Poem in Which My Grandfather is a Unicorn

My drill-bit bonce is a power tool,
pure Black & Decker. I don’t joust,
but bore and cork; laborious blue-
collar spirochete. I gauge, I weigh
and counter-sink. Pallid navvy, I
plot courses, grade curves
and warble loony shanties
under a flimsy, freeloading moon.

In summer my kinked withers steam
as I doss by the flat, brown pond
and champ at my baccy.
There- with any luck- some stringy,
somnolent blonde will fodder me up
bruised apples; smear Deep Heat
on my sweated flanks.
This is what passes for pleasure.

Winter’s worse, and when
that chilly bastard
climbs in at the window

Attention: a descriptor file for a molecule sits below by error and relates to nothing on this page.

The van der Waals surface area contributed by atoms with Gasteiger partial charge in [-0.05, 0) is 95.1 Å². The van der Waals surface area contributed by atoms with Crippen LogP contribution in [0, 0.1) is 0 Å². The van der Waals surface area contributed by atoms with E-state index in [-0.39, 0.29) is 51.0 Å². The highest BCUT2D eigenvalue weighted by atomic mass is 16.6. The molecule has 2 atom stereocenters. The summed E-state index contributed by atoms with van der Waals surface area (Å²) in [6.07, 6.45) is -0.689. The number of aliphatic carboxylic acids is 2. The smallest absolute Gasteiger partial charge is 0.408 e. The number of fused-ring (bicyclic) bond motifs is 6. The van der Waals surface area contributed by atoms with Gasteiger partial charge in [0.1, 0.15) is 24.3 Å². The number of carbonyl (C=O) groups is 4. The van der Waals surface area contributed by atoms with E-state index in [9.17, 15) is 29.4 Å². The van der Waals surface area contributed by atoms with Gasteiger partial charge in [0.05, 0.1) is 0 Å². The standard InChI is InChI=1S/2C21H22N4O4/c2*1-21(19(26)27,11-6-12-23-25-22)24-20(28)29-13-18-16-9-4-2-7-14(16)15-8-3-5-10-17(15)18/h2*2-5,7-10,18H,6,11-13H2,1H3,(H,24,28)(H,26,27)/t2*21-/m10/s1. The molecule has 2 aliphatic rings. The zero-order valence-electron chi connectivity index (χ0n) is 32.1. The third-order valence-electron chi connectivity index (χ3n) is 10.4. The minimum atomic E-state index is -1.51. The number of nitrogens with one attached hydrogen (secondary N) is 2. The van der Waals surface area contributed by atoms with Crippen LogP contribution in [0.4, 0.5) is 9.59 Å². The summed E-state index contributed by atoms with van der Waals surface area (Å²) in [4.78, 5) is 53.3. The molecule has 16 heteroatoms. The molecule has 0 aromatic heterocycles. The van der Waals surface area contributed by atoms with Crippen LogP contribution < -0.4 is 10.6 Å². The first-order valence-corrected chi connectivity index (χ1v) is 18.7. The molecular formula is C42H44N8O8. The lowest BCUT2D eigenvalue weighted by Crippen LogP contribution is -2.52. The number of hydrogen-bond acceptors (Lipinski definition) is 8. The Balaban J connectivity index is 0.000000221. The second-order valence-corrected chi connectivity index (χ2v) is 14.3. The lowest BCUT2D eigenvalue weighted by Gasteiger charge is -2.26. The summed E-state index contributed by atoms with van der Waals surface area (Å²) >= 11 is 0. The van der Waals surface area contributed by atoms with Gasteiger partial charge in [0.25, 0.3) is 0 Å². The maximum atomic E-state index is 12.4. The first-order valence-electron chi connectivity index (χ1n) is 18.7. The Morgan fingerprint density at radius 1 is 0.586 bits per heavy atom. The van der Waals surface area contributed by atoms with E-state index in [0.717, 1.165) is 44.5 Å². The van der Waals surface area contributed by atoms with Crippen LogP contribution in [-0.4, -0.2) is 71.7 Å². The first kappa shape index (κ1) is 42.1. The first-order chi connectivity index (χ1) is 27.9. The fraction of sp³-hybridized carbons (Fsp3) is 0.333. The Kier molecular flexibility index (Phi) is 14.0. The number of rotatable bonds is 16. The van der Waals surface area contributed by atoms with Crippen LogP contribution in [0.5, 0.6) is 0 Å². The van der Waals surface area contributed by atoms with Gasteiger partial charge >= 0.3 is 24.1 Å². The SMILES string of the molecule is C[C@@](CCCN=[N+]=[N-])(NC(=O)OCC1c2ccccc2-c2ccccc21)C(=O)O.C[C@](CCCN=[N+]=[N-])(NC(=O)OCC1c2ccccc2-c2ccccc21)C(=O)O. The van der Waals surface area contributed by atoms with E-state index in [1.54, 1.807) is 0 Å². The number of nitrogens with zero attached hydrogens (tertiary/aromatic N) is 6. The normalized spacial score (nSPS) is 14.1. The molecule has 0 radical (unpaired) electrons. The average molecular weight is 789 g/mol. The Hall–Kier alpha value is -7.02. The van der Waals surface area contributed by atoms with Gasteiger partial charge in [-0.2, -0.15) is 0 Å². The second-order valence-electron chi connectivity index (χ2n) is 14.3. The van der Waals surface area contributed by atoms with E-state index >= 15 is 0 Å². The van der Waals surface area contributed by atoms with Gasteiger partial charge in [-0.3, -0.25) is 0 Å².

me and my muckers huddle.
In the cold-clammy dark we are a row
of raised middle fingers. We glow, spark
and jar; rare as uranium rods, we are,
and twice as bloody depleted.

Sometimes, the ganger has us gouge
staves in the frozen ground
for come mister tally man, tally me
a coffin. And sometimes
he wants we should lance and spar
and Toro! Toro! while the overseers
spill tinnies and lay bets.

It is bad, but not that bad.
Yous can always nuzzle
with some ruddy bawd,
have her hanky-knot
your Billy-beard; there’s
the cider-squishy tang of her,
lank and gold as dirty straw.

That, or yous can dream. I dream
of earth what didn’t surge or churn
but greened, sweetly, keenly, me
yokeless and shiny, simpleton free.

I dream when we was High Horses,
tilting into groves of gushing sun
to munch at peerless pomegranates.

That was long ago, though. Long ago
and far away and maybe only make-believe.
Pretty fiction’s well and good, but we
are none of us children. This is life, girl,
and in the end I’m glue, you’re glue, like the rest.

Fran Lock

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